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May 7, 2021Print | PDF
The COVID-19 pandemic sidelined varsity sports in 2020, but the Wilfrid Laurier University Golden Hawks and the University of Waterloo Warriors found a way to keep their rivalry alive.
Coaches, athletes, support staff and fans of varsity teams from both universities rolled up their sleeves between October 2020 and March 2021 as part of the second annual Blood Battle in support of Canadian Blood Services. Both Laurier and the University of Waterloo are members of Canadian Blood Services’ Partner for Life program. As members, each institution pledges a certain number of blood donations to the life-saving organization each year.
The Laurier Golden Hawks contributed 266 units of blood during the 2020 battle, edging ahead of the Waterloo Warriors, who won the inaugural challenge in 2019.
"The Waterloo Warriors have been great competitors, and the real winners of the battle are those who receive life-saving blood donations.”
"The annual Blood Battle has been a great way to bring the university communities together to raise awareness for the ongoing need for blood,” says KP Anand, associate director: business operations with Laurier Athletics and Recreation. "The Waterloo Warriors have been great competitors, and the real winners of the battle are those who receive life-saving blood donations.”
Originally scheduled to end in February, Blood Battle organizers extended the challenge through the end of March due to enthusiasm and support from the Laurier and University of Waterloo communities. Donors contributed an additional 70 blood donations in March.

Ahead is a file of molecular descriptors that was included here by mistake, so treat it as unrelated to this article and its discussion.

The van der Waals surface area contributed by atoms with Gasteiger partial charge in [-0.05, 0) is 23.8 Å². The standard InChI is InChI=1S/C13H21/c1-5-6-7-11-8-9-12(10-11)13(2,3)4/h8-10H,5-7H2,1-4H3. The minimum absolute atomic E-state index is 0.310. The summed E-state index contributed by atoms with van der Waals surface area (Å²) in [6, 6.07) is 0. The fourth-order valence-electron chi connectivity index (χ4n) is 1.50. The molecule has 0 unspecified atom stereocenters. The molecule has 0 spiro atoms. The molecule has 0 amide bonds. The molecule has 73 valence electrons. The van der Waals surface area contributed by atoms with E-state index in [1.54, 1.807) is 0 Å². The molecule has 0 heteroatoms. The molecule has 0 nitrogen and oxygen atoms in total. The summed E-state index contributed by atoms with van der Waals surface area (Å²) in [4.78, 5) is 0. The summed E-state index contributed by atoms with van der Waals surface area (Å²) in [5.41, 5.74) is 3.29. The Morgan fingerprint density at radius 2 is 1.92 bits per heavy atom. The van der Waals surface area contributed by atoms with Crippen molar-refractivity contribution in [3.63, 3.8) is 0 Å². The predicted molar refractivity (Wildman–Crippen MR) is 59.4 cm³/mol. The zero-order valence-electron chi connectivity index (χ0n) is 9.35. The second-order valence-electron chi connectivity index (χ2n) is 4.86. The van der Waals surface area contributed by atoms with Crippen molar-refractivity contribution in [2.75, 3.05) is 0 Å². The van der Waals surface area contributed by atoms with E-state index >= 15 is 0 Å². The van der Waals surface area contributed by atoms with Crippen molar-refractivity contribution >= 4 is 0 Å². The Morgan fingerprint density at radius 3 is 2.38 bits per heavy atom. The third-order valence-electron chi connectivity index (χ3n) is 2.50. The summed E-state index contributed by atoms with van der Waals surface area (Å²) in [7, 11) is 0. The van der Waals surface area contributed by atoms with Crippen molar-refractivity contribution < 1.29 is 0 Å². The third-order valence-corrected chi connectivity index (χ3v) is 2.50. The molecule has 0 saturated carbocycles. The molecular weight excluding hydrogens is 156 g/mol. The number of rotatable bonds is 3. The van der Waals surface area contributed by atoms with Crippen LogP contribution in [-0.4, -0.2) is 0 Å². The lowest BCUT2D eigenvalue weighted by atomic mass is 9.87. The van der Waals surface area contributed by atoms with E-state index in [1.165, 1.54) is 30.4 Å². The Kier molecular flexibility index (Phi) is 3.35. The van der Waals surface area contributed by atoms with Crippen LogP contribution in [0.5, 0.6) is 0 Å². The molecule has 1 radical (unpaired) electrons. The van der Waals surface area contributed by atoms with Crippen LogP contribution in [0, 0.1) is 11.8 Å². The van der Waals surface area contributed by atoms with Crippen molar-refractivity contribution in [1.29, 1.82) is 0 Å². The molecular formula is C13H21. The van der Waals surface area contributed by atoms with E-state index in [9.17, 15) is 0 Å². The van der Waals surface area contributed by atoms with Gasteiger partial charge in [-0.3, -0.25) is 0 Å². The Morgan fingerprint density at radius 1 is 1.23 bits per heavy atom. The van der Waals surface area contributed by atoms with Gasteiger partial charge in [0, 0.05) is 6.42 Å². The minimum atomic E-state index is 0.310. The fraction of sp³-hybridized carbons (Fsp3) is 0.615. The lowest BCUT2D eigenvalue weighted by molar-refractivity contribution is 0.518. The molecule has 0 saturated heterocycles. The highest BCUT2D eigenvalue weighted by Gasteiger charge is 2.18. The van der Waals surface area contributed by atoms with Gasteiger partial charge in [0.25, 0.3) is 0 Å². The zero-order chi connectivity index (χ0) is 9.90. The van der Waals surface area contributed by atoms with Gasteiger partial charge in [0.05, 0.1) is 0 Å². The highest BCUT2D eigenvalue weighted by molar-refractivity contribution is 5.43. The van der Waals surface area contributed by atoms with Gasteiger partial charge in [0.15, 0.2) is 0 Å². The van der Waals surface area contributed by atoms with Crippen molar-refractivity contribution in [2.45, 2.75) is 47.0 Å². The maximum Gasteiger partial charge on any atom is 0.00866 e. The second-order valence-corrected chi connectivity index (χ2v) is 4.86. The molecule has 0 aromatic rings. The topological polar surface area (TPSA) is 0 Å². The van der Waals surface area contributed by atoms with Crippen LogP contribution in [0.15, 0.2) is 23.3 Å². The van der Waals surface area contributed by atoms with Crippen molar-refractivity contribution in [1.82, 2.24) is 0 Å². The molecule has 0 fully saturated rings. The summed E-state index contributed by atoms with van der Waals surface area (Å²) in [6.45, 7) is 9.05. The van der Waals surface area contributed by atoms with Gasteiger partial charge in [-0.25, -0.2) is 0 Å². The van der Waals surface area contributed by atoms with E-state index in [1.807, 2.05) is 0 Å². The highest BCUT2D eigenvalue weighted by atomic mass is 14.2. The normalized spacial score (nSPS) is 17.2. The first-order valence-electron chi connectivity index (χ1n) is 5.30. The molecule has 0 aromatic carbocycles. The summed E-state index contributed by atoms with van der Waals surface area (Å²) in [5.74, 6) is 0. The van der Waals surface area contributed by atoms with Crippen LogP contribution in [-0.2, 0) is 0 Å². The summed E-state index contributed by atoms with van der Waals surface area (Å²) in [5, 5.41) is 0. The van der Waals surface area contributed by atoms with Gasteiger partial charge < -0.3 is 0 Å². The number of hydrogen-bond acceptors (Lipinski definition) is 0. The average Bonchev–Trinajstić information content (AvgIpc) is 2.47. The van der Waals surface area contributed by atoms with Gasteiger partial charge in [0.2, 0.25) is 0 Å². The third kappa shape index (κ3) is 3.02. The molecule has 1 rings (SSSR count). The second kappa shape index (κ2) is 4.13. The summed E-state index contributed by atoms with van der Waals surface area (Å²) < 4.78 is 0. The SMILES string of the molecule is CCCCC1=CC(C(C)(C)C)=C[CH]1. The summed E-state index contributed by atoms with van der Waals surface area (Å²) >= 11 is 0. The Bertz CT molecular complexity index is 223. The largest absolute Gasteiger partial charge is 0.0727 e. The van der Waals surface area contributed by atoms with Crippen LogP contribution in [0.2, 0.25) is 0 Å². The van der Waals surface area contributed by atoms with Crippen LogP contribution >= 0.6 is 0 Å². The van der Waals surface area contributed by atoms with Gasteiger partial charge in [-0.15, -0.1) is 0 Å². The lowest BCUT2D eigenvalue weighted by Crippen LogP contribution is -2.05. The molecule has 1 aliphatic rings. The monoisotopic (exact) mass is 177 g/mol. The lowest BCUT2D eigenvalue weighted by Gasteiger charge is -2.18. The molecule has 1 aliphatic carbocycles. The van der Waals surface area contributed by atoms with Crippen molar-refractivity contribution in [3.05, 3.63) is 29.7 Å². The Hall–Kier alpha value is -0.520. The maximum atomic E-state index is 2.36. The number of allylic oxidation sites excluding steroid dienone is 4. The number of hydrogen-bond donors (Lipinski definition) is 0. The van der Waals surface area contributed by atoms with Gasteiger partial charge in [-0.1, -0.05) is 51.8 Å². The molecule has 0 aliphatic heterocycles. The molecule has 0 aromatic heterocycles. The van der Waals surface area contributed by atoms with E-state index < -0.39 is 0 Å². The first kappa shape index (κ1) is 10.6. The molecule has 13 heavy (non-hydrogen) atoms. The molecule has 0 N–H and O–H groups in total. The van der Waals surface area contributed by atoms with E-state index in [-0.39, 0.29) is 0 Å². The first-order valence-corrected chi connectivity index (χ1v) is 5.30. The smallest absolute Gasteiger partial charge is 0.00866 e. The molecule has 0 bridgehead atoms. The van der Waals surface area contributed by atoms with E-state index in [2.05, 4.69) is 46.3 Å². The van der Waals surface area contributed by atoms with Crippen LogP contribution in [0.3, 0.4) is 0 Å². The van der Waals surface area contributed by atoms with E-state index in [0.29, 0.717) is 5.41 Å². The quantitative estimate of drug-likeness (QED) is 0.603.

“The pandemic put a greater focus on the need for blood and our teams got behind that,” says Jamie Howieson, communications coordinator with Laurier Athletics and Recreation. “The Blood Battle gave our teams and coaching staff something to strive for in the absence of inter-university sports. That’s been beneficial in many ways.”
The Blood Battle inspired men’s hockey forward Anthony Sorrentino (BA ’21) to become a blood donor. Sorrentino donated twice during the battle and plans to make his third donation in mid-May. Through the donor process, Sorrentino discovered his blood type is O positive, which makes it compatible with four of the eight blood types.
“Giving blood is a meaningful way to support the community and give back,” says Sorrentino. “As a hockey player, I often think of the Humboldt Broncos tragedy and the units of blood that were needed as a result of the accident. By donating blood, you’re able to help others in critical need.”
Sorrentino has also become a campus ambassador for Hockey Gives Blood, a non-profit organization that aims to engage and educate the hockey community about the importance of blood and stem cell donations. He hopes to encourage more Laurier students and his fellow student-athletes to donate blood when he returns to the Waterloo campus for graduate studies in fall 2021.
Support for the Blood Battle contributed to Laurier’s record-breaking donation of 477 units of blood in 2020. Many Golden Hawks, including men’s football head coach Michael Faulds and women’s hockey head coach Kelly Paton, shared their donor experiences on social media to encourage others to donate. Laurier Athletics game-day operations coordinator Ted Collins also brought awareness to the need for blood donations and made headlines with his 70th blood donation in December.
Laurier has pledged 350 units of blood in 2021. At the time of publishing, more than 150 donations have been made. Laurier faculty, staff, students, alumni and community members can book a blood donation appointment online. To have your donation support Laurier’s pledge, complete the Partners for Life Member Registration form and include Laurier’s partner ID (WILF001529) or tell clinic staff to count your donation toward Laurier’s pledge.
It is safe to donate blood during COVID-19. Visit the Canadian Blood Services website for details about donor health requirements, screening measures and cleaning practices. If you are unsure if you are eligible to donate, please visit the Canadian Blood Services eligibility page or call 1-888-2-DONATE to speak with a nurse.
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